Among the basic distinctions in warfare is the difference between tactics and strategy. Tactics deal with the form of individual engagement, while strategy deals with its use. So, tactics are the operational techniques military units employ to win battles. Strategy addresses the broader political objectives for which a war is fought and the ends, ways, and means employed to obtain them. For the strategy to succeed, there must be at least a rough connection between tactical objectives and the broader objectives for which the war is waged. Otherwise, battles become ends in themselves, often with grave strategic consequences.
Such was the case with Hannibal Barca, the Carthaginian general who is widely considered to be one of history’s most able and talented field commanders. He invaded Roman Italy in what historians still regard as a classic campaign, won every major engagement he fought, and yet ultimately achieved none of Carthage’s strategic objectives.
In his view, armies fought until it became clear to the political leadership of the losing side there was nothing more to be gained by further combat.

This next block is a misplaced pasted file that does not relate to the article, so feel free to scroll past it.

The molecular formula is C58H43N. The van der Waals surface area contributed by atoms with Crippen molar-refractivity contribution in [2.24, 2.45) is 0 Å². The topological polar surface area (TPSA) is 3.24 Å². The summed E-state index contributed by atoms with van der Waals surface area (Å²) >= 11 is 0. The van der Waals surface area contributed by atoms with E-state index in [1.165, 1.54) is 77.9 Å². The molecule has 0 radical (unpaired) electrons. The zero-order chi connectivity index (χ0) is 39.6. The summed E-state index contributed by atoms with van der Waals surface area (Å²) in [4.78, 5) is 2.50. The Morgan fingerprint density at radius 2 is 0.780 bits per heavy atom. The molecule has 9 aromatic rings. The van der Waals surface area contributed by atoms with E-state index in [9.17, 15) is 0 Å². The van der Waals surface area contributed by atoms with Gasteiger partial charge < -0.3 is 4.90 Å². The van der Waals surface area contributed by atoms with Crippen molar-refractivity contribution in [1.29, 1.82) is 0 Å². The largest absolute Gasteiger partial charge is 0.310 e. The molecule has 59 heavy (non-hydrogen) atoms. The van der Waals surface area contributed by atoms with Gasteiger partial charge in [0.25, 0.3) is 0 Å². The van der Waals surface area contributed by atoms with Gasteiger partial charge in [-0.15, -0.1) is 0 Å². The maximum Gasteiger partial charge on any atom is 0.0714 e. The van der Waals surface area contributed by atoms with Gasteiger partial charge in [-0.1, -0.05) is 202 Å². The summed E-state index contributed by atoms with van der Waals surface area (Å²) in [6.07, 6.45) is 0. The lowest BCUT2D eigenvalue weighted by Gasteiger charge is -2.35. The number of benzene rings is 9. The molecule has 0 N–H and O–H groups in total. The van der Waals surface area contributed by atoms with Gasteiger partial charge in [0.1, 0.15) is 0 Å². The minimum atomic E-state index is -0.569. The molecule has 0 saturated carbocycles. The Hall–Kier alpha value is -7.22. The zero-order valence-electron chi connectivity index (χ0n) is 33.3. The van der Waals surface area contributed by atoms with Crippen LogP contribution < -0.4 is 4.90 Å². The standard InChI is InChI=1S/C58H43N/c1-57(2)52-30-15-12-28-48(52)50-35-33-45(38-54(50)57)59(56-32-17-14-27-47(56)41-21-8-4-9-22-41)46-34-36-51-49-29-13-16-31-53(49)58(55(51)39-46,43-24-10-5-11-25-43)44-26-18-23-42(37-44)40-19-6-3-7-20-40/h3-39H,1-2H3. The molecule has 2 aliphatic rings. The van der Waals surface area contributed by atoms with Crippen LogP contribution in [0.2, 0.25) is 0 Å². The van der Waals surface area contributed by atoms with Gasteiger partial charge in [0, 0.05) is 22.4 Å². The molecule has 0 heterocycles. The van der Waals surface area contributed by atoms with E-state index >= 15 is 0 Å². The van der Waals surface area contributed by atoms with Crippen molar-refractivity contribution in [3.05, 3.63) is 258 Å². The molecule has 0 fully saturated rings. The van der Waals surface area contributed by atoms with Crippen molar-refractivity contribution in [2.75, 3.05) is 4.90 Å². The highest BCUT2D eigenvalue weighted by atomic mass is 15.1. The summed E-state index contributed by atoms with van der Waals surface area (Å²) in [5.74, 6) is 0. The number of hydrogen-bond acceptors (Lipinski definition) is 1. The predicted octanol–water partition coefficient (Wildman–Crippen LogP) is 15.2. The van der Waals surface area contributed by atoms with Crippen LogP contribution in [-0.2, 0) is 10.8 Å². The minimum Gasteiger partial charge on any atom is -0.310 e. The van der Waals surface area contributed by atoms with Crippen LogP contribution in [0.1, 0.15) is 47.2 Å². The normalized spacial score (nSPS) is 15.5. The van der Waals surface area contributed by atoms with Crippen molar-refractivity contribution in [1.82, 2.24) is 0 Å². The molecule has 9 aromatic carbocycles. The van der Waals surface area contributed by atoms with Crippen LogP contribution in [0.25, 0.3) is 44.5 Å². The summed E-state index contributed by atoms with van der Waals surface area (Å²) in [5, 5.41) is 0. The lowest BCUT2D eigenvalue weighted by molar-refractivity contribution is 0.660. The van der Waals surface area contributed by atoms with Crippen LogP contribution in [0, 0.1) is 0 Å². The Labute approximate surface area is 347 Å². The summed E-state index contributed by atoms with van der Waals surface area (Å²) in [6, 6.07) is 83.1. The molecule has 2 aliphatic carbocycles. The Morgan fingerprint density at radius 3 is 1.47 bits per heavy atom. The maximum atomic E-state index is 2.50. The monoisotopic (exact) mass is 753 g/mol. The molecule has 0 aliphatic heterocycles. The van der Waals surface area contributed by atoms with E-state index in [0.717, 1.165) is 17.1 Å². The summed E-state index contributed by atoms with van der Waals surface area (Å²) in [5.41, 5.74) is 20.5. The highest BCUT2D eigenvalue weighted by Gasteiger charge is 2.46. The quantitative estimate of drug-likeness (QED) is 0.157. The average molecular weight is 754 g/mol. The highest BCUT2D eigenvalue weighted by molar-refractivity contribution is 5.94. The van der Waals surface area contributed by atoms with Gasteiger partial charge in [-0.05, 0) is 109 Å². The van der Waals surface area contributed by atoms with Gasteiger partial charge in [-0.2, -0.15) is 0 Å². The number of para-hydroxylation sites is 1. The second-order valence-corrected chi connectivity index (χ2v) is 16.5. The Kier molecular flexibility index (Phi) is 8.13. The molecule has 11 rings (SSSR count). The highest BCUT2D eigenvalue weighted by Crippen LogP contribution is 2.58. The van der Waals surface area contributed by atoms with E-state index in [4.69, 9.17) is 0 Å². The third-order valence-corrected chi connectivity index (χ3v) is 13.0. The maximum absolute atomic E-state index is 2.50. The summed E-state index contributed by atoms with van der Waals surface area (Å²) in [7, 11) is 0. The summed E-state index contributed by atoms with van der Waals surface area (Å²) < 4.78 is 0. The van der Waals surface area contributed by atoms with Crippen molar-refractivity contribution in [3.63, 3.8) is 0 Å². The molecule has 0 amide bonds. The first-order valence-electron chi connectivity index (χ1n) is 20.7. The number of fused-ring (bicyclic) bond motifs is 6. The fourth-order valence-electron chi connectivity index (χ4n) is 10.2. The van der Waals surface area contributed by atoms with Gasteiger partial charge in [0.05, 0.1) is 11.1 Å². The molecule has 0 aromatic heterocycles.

Hannibal of Carthage: Scourge of Rome
Ancient Carthage and Hannibal Barca
Hannibal: The Carthaginian General Who Took on the Romans
Hannibal: Victories of the Great Hero from Ancient Carthage
Hannibal of Carthage – The Greatest Opponent Rome Ever Faced
2 thoughts on “87. Winning Battles, Losing Wars”
Hannibal? Really? You guys are really digging back in the archives for this story. I guess you did as good as you could considering the subject.
At first listen, I didn’t really appreciate the insight in this episode. Hannibal’s failure to see the forest for the trees ultimately led to his defeat despite his battlefield victories. This is an important lesson for our military today as we continue to come up short in regional conflicts due to our lack of a defined strategy and arrogance.